character of the Muscovites. When the fat man calls for money, he and 
everyone else receives it. Bengalsky's attempt to suavely introduce the 
show and smooth over the surprises is shouted down by the money-hungry 
audience, and when an audience member calls for his head, the request is 
granted. The audience takes the briefest notice of this ghastliness before 
the women are given the chance to pursue their desire for adornment and 
luxury. When Sempleyarov tries to stop the ensuing chaos, his secret acts 
are exposed by Koroviev. The mad audience, carried away by all the tumult, 
fails to notice Fagott and Behemoth are disappearing. The culprits have 
escaped, and the audience is left to deal with the repercussions of the 
night's exposures.

Summary and Analysis: Chapter 13

New Characters

Master: Currently in the psychiatric clinic with Ivan, he has written a 
novel about Pilate and Yeshua.

Master's lover (also known as Margarita): Lives with the master in a 
basement apartment.


Ivan's visitor is a dark-haired man, approximately thirty-eight years of 
age. He explains that he has gained access to the clinic's common balcony 
by stealing some keys and could escape, but stays at the clinic because he 
has nowhere to go. Ivan confesses to this visitor that his poetry is bad 
and promises not to write any more poems. The visitor tells Ivan that 
Bosoy has arrived in room 119 cursing Pushkin and insisting that "unclean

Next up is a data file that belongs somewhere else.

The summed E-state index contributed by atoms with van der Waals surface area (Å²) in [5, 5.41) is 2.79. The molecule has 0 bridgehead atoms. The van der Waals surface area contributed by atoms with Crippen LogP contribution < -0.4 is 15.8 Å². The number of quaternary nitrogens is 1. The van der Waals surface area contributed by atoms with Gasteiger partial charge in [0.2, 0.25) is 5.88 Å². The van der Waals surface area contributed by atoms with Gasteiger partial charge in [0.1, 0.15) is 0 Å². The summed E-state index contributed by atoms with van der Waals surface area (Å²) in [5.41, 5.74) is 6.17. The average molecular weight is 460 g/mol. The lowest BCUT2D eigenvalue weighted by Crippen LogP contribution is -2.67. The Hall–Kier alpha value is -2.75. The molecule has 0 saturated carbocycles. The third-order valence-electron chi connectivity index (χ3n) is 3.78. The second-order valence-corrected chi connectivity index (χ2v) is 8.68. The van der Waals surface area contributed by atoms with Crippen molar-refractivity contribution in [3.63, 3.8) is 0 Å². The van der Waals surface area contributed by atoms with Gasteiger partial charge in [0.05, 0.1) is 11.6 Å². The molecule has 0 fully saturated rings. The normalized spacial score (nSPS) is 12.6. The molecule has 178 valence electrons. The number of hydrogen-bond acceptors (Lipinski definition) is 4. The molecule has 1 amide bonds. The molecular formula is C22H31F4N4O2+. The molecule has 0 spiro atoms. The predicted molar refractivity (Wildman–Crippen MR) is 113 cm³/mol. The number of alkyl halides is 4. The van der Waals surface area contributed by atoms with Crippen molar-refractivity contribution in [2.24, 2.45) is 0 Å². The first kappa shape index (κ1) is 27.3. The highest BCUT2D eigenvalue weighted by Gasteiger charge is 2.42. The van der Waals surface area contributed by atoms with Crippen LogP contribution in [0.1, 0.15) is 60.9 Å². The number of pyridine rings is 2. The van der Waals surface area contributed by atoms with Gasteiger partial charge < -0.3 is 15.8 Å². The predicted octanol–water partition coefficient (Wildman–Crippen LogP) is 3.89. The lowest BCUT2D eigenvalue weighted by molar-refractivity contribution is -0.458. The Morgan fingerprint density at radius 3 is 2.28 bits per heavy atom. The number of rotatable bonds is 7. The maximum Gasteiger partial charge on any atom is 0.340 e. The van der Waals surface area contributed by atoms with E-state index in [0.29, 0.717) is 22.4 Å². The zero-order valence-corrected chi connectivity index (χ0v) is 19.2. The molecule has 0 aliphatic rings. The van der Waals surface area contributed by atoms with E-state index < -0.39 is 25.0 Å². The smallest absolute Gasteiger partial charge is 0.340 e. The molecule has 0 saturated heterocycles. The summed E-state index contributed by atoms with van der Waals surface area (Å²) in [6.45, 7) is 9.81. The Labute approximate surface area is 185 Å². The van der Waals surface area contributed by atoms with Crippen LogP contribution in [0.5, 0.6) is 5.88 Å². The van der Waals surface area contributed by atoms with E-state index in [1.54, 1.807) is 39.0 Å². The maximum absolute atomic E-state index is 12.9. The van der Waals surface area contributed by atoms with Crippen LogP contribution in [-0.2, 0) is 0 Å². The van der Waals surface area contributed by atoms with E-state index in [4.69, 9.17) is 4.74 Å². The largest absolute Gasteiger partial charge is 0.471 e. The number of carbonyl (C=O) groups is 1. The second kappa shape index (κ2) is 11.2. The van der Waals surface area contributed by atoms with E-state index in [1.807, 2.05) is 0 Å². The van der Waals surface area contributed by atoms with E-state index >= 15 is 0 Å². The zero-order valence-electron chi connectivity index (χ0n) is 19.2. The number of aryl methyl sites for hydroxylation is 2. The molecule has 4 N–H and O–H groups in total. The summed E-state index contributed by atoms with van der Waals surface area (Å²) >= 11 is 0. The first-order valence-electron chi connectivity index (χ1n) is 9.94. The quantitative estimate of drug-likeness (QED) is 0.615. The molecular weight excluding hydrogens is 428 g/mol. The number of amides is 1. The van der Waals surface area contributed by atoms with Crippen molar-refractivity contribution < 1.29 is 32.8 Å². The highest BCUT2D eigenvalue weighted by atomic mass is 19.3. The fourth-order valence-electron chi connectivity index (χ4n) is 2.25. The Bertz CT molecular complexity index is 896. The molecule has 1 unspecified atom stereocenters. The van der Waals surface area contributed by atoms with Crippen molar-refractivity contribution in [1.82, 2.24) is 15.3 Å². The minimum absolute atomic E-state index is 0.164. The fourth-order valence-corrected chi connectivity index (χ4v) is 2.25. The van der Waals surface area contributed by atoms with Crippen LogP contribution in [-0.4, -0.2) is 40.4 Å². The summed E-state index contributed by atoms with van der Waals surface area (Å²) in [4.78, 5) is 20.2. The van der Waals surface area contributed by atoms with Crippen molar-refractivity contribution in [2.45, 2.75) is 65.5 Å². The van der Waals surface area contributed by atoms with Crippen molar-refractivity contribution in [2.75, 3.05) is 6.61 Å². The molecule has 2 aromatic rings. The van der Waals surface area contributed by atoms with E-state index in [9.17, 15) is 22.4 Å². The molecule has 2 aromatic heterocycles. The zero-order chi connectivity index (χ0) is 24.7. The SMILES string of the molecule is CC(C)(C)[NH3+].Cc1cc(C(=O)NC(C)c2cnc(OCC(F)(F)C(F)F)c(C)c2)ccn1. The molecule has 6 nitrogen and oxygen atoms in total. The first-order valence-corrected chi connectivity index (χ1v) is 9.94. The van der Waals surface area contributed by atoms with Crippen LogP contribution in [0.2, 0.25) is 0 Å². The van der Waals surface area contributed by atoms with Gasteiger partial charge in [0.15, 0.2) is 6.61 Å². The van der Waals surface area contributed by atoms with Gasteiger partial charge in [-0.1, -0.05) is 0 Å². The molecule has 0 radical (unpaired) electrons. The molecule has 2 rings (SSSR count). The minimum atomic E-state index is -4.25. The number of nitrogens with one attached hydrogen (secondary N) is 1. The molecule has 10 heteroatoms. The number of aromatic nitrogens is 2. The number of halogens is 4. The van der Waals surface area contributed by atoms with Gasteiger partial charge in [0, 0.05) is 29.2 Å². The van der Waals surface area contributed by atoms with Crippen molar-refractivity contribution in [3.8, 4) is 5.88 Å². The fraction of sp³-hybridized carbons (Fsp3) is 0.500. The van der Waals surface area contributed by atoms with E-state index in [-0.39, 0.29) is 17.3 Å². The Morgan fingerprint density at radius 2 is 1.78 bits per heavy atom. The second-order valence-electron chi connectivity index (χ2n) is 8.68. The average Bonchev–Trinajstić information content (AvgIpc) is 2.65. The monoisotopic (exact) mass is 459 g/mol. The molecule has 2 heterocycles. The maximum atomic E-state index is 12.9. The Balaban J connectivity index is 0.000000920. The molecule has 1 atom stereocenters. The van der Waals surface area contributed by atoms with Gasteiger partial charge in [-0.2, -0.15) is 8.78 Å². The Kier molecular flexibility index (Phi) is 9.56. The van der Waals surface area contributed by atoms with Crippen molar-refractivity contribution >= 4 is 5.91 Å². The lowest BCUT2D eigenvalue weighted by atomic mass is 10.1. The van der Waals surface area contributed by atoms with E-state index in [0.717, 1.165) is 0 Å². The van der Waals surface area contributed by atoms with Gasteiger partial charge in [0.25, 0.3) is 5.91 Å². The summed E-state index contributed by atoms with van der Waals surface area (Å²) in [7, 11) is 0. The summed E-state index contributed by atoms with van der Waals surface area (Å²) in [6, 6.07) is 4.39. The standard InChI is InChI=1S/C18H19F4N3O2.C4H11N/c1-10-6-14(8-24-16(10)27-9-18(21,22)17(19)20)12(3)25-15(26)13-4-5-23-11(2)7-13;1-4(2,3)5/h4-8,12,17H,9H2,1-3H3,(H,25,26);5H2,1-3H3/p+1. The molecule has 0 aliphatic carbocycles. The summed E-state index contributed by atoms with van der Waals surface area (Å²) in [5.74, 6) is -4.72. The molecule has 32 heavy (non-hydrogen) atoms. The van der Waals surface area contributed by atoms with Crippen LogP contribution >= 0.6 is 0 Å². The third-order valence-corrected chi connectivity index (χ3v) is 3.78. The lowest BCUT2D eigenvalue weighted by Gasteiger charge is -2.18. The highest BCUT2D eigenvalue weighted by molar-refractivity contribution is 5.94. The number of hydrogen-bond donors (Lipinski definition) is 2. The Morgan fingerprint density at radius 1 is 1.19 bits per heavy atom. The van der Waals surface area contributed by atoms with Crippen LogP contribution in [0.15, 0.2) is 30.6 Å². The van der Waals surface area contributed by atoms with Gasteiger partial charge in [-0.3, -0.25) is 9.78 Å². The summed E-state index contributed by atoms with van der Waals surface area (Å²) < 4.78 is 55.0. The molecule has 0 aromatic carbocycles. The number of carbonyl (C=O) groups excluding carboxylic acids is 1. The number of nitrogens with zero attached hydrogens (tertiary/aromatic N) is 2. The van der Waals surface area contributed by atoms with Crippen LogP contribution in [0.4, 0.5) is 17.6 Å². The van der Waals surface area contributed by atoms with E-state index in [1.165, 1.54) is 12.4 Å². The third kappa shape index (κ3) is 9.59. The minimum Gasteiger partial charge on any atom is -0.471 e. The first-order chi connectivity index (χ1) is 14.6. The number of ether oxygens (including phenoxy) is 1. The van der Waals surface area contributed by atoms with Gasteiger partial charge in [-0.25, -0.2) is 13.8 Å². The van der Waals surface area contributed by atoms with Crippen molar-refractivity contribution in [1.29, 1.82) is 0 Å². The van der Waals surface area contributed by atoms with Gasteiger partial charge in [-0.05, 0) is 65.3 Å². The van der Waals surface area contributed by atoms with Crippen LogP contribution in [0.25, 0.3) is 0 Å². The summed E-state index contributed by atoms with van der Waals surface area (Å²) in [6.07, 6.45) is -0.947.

powers" live in apartment 50. Ivan tells the visitor he is in the clinic 
because of the story about Pilate and Berlioz's death, and the visitor 
tells Ivan that the professor at Patriarch's Ponds was actually Satan. 
Ivan, as his former self, tells the visitor they should try to catch 
Woland, and the visitor informs Ivan he has written a novel about Pilate, 
which is why he is in the clinic. Identifying himself as "a Master," he 
tells Ivan he had won 100,000 rubles in a lottery and used the money to 
rent a basement apartment and write his novel. The master continues 
telling a story about his past: one day, he met a woman carrying repulsive 
yellow flowers in her hand on Tverskya Boulevard and fell in love with 
her. However, both the master and she were married, so they met secretly 
every afternoon in his apartment. She urged the master to keep working on 
his novel, but it was rejected by publishers, and two critics wrote 
articles attacking the manuscript. However, the article by the critic 
Latunsky was the most savage attack of all, and the master became mentally 
ill from his struggles. One day in mid-October his lover urged him to 
travel to the Black Sea. He gave her 10,000 rubles to keep until he 
departed, and she promised to return to the master the next day. That 
night, he set out to burn his notebooks and manuscript but was interrupted